- Transportation systems are subject to random disruptions, due to weather or accidents, and are a major concern.
- Social network trends spread like epidemics and in ways that are hard to predict.

The message is clear: most phenomena of interest involve significant randomness, and the only reason we collect and manipulate data is because we want to fight this randomness as much as we can. The first step in fighting an enemy like randomness is to study and understand it.

Conceptual:

- Master the basic concepts associated with probability models.
- Be able to translate models described in words to mathematical ones.
- Understand the main concepts and assumptions underlying Bayesian and classical inference.
- Obtain some familiarity with the range of applications of inference methods.

More technical:

- Become familiar with basic and common probability distributions.
- Learn how to use conditioning to simplify the analysis of complicated models.
- Have facility manipulating probability mass functions, densities, and expectations.
- Understand the power of laws of large numbers and be able to use them when appropriate.
- Develop a solid understanding of the concept of conditional expectation and its role in inference.
- Learn how to formulate simple dynamical models as Markov chains and analyze them.
- Become familiar with the basic inference methodologies (for both estimation and hypothesis testing) and be able to apply them.

The text for this course is:

Bertsekas, Dimitri, and John Tsitsiklis. *Introduction to Probability. *2nd ed. Athena Scientific, 2008. ISBN: 9781886529236.

This OCW Scholar course, designed for independent study, is closely modeled on the course taught on the MIT campus. The on-campus course has three types of class sessions: lectures, recitations, and tutorials. The lectures and recitations each meet twice a week, and the optional tutorial meets once a week.

- Lectures introduce new concepts. They have an overview character, but also include some derivations and motivating applications.
- In recitations, the instructor elaborates on concepts presented in lecture, working through new examples with student participation, and answers questions.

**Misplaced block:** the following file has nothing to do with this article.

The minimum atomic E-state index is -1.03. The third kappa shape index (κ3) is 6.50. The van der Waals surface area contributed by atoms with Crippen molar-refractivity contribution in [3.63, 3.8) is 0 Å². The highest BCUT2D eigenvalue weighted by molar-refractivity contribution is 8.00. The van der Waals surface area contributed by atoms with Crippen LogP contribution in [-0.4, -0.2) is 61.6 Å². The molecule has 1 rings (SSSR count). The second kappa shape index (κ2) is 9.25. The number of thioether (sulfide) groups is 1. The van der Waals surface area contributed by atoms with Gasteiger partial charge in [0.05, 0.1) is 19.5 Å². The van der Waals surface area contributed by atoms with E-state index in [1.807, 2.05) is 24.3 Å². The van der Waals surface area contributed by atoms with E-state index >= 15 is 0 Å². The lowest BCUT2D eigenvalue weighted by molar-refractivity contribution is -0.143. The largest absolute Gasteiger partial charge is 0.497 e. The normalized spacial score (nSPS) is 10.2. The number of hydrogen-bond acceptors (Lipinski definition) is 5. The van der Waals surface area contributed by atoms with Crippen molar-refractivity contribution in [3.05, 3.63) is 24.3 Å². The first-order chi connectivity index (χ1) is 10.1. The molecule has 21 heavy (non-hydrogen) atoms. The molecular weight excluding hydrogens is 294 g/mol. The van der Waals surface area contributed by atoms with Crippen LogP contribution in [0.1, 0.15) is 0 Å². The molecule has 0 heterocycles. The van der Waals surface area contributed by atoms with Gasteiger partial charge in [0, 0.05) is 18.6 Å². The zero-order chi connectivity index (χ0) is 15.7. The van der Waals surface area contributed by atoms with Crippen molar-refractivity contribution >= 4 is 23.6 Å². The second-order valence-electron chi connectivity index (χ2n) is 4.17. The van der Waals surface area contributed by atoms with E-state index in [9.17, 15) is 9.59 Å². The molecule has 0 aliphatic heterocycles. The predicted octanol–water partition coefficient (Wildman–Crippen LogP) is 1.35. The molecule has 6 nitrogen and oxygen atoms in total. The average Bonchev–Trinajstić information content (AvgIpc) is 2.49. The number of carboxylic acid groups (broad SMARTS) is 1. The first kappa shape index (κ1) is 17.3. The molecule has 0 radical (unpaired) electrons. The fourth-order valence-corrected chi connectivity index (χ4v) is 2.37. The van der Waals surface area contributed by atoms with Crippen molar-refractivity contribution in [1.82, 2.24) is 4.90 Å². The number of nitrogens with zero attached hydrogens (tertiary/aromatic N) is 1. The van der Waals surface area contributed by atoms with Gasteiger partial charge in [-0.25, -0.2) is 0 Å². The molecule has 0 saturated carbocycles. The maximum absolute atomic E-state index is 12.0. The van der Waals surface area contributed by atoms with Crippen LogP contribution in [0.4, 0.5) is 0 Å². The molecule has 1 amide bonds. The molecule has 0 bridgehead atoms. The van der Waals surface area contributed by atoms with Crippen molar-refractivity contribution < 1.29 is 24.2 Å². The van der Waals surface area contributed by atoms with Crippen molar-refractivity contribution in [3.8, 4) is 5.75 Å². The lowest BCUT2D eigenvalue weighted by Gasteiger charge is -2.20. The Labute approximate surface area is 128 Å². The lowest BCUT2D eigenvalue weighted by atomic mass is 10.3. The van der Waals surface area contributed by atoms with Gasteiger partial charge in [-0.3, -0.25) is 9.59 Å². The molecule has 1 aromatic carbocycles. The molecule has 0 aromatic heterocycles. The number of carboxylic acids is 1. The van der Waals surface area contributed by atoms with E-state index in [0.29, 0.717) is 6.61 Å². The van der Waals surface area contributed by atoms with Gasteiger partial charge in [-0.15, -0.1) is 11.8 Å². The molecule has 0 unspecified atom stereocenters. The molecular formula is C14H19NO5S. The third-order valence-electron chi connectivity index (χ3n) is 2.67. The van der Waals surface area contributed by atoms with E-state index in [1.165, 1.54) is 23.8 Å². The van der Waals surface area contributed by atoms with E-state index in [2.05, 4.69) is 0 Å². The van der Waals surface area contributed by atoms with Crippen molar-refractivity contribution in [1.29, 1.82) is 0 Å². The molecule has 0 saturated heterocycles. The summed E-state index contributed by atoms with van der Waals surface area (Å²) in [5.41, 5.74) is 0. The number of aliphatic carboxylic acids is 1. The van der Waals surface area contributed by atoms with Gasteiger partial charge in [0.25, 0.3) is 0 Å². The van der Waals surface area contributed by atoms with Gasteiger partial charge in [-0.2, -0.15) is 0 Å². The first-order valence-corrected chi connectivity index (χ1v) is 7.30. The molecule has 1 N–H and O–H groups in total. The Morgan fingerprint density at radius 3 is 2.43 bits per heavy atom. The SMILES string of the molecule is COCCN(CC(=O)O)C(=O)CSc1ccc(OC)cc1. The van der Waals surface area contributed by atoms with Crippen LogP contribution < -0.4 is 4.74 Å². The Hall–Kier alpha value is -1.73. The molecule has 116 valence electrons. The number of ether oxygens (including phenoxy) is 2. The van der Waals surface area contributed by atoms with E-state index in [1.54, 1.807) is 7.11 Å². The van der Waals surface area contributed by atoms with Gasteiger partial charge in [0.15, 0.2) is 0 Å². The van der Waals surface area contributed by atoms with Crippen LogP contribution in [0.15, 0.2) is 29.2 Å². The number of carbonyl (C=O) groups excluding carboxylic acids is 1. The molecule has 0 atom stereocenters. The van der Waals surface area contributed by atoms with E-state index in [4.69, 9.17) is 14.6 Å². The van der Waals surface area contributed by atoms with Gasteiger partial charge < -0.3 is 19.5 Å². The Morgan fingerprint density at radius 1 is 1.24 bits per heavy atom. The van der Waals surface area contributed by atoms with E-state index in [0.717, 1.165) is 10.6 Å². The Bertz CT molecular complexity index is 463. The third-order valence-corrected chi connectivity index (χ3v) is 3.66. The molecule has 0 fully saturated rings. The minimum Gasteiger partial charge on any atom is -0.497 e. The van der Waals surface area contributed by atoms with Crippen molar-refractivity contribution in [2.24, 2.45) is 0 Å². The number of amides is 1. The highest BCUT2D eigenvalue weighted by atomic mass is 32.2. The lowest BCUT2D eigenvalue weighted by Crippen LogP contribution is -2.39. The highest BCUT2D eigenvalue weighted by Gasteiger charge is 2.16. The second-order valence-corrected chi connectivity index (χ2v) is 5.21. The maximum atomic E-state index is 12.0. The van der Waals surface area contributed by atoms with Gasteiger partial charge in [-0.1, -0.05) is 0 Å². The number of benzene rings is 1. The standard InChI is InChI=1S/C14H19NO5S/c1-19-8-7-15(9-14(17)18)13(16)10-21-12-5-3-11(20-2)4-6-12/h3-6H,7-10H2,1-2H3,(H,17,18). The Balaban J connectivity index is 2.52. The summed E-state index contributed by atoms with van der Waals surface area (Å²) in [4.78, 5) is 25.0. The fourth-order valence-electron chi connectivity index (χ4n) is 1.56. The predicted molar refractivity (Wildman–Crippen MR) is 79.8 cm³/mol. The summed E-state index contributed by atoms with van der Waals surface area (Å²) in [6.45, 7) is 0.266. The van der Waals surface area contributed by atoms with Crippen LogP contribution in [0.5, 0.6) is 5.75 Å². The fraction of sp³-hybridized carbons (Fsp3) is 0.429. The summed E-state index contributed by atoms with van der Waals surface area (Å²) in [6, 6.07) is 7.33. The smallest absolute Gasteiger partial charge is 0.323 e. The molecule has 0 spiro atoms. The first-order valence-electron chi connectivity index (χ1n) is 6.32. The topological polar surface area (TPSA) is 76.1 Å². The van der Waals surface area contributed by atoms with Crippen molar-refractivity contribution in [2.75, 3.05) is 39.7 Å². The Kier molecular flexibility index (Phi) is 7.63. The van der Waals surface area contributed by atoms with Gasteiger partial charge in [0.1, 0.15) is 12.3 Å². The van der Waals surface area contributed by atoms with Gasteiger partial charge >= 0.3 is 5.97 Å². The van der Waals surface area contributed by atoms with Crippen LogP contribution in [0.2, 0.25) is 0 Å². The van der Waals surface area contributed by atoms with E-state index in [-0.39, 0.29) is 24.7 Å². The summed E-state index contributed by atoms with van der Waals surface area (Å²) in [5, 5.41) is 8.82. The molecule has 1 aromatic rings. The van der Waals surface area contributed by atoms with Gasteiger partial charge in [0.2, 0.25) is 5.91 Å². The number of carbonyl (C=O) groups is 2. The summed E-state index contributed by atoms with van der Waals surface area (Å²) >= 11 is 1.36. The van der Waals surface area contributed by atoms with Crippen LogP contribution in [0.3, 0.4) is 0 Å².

- In tutorials, students discuss and solve new examples with some help from classmates and the instructor. Tutorials are active sessions designed to help students develop confidence in thinking about probabilistic situations in real time.

MIT students who take the corresponding residential class typically report an average of 11-12 hours spent each week, including lectures, recitations, readings, homework, and exams.

The OCW Scholar course combines content previously published on the* *Fall 2010 OCW site *6.041 Probabilistic Systems Analysis and Applied Probability* with 51 new videos recorded in 2013 by MIT Teaching Assistants. The Scholar course has four major learning units. Each unit has been divided into a sequence of lecture sessions that include

- A lecture video by Professor Tsitsiklis
- The slides shown in that lecture
- Suggested textbook readings

Most sessions also include:

- Recitation Problems and Solutions
- Tutorial Problems and Solutions

To help guide your learning, some of these problems have an accompanying Help Video where an MIT Teaching Assistant solves the same problem.

In addition to the Recitation and Tutorial Problems, the course also has Problem Sets and Exams with Solutions.

It's difficult to estimate how long it will take you to complete the course, but you can probably expect to spend several hours working through each individual lecture session.

This OCW Scholar course was developed by John Tsitsiklis, Professor of Electrical Engineering, with the Department of Electrical Engineering and Computer Science (EECS) at MIT. The Help Session Videos were developed by MIT Teaching Assistants Qing He, Jimmy Li, Jagdish Ramakrishnan, Katie Szeto, and Kuang Xu. To learn more, visit the Meet the Team page.